In the survey, 76 percent of the parents were somewhat or very familiar with 529 accounts, but many showed a lack of understanding about their flexibility and other advantages. The authors argue that more awareness is needed around attributes like the ability to change account beneficiaries at any time, the ability to pay for expenses beyond tuition and school fees, the ability to adjust investments within the accounts, options for the disposition of 529 savings after beneficiaries no longer need the funds and whether they can take advantage of tax deductions and credits for educational savings.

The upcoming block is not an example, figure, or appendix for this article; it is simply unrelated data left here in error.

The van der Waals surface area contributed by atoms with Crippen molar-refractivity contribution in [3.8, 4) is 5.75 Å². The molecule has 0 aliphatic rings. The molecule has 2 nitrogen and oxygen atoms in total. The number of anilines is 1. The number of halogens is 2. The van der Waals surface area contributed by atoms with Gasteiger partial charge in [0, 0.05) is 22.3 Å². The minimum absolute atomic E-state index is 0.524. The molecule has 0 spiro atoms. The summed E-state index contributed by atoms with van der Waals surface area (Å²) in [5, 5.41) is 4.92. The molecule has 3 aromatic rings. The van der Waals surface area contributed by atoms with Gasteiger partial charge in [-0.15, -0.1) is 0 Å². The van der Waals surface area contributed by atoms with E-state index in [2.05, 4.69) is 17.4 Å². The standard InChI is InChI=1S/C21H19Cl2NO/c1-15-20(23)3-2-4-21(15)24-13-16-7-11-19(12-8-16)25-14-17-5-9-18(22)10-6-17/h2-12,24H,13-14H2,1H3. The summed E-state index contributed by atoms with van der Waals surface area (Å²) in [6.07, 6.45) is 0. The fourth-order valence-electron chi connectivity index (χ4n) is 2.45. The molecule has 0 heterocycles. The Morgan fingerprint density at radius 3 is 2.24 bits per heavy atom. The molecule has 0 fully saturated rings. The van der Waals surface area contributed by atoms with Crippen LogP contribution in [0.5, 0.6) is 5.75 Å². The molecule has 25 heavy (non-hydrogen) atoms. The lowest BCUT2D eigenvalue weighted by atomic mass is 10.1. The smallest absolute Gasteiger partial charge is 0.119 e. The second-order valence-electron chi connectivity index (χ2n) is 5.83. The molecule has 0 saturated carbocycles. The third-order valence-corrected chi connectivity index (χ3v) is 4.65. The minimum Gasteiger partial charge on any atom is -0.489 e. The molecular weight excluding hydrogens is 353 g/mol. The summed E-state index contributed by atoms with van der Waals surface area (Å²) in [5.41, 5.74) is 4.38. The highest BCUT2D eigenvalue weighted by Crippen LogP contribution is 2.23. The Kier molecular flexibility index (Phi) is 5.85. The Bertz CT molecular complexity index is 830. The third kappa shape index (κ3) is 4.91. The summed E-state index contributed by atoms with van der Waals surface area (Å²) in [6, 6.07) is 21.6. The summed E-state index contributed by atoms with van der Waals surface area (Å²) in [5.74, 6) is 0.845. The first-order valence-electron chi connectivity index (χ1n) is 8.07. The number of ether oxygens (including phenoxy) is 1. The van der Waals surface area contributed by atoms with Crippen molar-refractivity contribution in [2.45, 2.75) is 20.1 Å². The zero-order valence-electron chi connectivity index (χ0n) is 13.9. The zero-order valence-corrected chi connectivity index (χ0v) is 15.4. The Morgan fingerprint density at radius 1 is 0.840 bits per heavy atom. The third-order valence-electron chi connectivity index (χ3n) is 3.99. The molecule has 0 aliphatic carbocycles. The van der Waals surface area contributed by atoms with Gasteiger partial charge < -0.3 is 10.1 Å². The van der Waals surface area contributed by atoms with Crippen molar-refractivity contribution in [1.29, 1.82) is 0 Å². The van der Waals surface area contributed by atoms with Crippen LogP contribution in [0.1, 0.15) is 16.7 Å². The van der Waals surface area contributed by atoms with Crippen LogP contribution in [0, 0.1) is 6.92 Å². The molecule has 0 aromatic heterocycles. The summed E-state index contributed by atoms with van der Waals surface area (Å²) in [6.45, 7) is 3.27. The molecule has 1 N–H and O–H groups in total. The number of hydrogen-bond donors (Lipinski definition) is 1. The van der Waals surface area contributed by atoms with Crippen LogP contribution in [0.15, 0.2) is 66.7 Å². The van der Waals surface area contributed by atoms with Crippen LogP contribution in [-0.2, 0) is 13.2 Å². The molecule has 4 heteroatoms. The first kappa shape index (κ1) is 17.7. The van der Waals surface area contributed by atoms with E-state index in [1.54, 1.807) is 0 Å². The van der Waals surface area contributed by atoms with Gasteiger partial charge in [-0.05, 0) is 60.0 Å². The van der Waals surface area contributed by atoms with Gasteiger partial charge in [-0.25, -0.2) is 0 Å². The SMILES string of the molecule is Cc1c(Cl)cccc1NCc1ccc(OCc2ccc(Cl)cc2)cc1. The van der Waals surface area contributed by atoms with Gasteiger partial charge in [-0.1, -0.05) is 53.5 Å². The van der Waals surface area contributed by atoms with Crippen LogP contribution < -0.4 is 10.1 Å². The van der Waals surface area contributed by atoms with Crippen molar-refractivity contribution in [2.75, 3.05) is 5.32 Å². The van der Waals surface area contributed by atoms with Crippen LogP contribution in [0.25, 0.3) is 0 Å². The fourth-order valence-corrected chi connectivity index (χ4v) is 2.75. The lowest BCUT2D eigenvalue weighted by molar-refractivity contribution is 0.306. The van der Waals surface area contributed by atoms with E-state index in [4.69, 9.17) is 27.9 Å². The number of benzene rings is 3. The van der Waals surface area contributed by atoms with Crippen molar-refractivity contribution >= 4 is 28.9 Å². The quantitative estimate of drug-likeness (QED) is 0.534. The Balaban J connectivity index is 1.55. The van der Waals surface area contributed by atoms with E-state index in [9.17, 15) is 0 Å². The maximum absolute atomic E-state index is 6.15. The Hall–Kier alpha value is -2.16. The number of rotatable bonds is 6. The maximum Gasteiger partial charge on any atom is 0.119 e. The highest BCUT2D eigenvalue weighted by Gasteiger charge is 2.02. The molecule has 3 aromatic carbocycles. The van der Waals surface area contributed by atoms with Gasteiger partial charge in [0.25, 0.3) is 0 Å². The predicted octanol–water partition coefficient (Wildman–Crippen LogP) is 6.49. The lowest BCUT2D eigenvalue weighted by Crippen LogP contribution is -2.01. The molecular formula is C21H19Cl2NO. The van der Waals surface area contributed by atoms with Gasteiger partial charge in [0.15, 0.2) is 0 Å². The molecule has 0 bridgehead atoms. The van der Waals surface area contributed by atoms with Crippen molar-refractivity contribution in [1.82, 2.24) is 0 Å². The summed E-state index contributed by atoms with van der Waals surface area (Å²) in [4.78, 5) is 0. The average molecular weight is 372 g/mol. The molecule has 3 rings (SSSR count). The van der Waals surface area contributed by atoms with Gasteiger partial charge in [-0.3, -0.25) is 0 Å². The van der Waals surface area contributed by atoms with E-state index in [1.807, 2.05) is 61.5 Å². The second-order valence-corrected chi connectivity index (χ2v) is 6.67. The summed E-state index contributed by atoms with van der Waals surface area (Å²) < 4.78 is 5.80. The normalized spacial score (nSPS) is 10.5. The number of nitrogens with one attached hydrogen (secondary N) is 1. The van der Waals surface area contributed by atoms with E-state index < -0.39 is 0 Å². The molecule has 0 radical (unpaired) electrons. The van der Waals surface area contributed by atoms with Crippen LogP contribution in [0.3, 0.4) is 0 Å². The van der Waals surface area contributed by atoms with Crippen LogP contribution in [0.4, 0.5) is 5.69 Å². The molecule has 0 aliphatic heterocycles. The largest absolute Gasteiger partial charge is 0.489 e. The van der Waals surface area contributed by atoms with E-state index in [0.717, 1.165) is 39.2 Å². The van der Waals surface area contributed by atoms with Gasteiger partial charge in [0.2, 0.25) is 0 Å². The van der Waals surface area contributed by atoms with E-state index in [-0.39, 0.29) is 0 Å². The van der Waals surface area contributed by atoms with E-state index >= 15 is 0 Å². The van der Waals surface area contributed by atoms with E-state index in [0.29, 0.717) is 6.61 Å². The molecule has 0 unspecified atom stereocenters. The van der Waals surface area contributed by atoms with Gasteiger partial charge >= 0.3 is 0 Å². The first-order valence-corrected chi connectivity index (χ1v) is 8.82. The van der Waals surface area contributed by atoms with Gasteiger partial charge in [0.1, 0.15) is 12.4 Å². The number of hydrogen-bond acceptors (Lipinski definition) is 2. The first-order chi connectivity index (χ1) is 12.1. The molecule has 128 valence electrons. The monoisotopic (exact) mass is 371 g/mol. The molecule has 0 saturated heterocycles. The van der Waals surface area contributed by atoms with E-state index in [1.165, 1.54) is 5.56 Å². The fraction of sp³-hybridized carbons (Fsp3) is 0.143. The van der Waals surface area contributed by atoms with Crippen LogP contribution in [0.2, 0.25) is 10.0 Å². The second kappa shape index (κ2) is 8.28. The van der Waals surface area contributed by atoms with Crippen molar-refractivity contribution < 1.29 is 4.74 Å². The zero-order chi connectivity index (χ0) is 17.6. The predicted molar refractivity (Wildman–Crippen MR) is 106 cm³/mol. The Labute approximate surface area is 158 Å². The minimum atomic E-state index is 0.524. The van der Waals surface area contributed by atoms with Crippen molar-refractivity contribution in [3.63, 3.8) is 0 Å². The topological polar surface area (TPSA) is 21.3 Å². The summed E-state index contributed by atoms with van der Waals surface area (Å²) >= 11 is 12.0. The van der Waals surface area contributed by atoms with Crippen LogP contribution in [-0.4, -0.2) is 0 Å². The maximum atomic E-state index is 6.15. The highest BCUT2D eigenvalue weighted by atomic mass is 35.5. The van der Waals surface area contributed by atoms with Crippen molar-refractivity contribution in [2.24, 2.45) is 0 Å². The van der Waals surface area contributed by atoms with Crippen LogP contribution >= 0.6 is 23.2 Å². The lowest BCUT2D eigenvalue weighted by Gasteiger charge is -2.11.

More than two-fifths of the respondents expressed concern that their savings would impact their children’s opportunities to be offered student aid. While most of the assets within 529 accounts are exempt from the need-based financial aid calculations on the FAFSA and other student aid applications, the parents in the survey consistently overestimated how much they would be expected to contribute annually to their children’s college expenses from their 529 plan.

Fidelity conducted a survey of 1,984 parents with college-bound children of all ages with household incomes of at least $30,000 a year in July and August.

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